Abstract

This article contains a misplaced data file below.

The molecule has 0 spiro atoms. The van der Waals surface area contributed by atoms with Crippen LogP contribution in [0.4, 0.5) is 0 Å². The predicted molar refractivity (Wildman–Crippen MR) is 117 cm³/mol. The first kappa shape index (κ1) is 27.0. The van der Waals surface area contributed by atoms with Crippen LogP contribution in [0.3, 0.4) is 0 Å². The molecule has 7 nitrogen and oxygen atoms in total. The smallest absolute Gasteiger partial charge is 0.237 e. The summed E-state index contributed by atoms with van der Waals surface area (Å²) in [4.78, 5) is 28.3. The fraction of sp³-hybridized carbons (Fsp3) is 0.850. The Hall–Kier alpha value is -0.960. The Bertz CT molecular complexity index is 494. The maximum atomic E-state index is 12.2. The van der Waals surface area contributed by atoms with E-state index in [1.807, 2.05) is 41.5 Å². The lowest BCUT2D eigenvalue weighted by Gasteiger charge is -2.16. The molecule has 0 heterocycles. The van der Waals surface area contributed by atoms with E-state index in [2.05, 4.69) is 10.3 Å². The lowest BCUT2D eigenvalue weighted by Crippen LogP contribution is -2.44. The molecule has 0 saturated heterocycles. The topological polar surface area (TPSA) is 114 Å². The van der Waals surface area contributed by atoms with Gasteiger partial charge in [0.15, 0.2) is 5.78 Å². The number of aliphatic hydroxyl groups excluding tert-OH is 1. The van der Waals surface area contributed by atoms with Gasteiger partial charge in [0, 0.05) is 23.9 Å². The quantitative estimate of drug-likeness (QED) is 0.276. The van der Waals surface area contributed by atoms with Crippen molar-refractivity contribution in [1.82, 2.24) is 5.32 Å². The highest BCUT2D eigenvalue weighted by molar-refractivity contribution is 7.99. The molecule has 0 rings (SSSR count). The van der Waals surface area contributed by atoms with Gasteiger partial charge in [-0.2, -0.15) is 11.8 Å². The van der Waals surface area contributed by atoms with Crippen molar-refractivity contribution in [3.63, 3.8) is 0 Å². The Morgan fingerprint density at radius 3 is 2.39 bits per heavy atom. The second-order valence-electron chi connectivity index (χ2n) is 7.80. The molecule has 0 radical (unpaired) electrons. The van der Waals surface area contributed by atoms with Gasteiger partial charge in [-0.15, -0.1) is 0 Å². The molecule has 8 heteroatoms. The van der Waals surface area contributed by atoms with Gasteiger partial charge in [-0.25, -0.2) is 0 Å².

Background and scientific context: Spinal cord injury (SCI) and traumatic brain injury (TBI) are major life events that put a high monetary and non-monetary burden on affected individuals and society. Maintaining gainful employment after SCI or TBI is thus important not only as a means of sustaining the economic self-sufficiency of a person but also as a source of psychological well-being and self-worth, and as marker of social integration and participation. However, although identifying predictors and effective intervention strategies for successful return-to-work has become a major topic of rehabilitation research, knowledge on the factors and dynamics leading to or undermining sustained employment after return-to-work with a permanent disability that affects a person’s mobility or cognitive functioning remains rare and underdeveloped. This research project addresses this gap by asking how sustained long-term employment of persons with SCI and TBI can best be enhanced and how premature withdrawal from the labour market can be prevented. To answer these questions, this research project draws on the World Health Organisation’s conceptual model of functioning, disability and health as well as on life course and vulnerability approaches.Objective and aims: The objective of this project, therefore, is to develop a risk assessment framework and knowledge translation strategy that will help identify and support persons with SCI or TBI who are at risk of a decline in work ability and of leaving the labour market prematurely. More specifically, the study aims are: (1)To identify and examine the most important biological, psychological and social predictors associated with return to work and long-term employment of persons with SCI or TBI.(2)To build a statistical risk prediction model for change in work ability and labor market participation (i.e. decrease in weekly working hours or leaving the labour market altogether) in persons with SCI.(3)To qualitatively validate the findings of aims 1 and 2 and develop an explanatory model of the underlying dynamics and mechanisms of sustained employment across the work life course of persons with SCI or TBI.(4)To develop a knowledge translation and implementation strategy for multiple stakeholders involved in facilitating sustained employment for persons with SCI or TBI.Methods: To achieve the study aims, we will take a sequential mixed-methods approach. First, we will conduct a systematic review of reviews following the Preferred Reporting Items for Systematic Reviews and Meta-Analyses guidelines. Second, we will apply random forest and multiple logistic regression analyses to longitudinal data from the ongoing Swiss Spinal Cord Injury Cohort Study. Third, applying triangulation of sources, we will conduct semi-structured focus groups and individual interviews with persons with SCI or TBI, their employers and their service providers; the transcribed interviews will be analysed using thematic analysis and selected grounded theory techniques. Fourth, to put the research project’s results into practice, Straus et al.’s Knowledge to Action Cycle will be applied and a stakeholder consensus conference conducted. Relevance and impact: Among the project’s major strengths are its comparative, mixed-methods approach, use of data from an ongoing cohort study, the application of cutting edge statistical methods and a clear knowledge transfer strategy. The immediate impact of the study will be to contribute to the successful sustained employment of persons with SCI or TBI by helping them foresee and manage changes in their work ability and labour market participation, thus ensuring they maintain an optimal level of employment across their work life course. In the sense of learning for and from SCI and TBI, the overall impact of this project will extend to other types of (neurological) disabilities, such as multiple sclerosis or stroke, and potentially even to the general aging working population who is believed to increasingly “age into disability”, with attendant mobility and cognitive limitations figuring most prominently.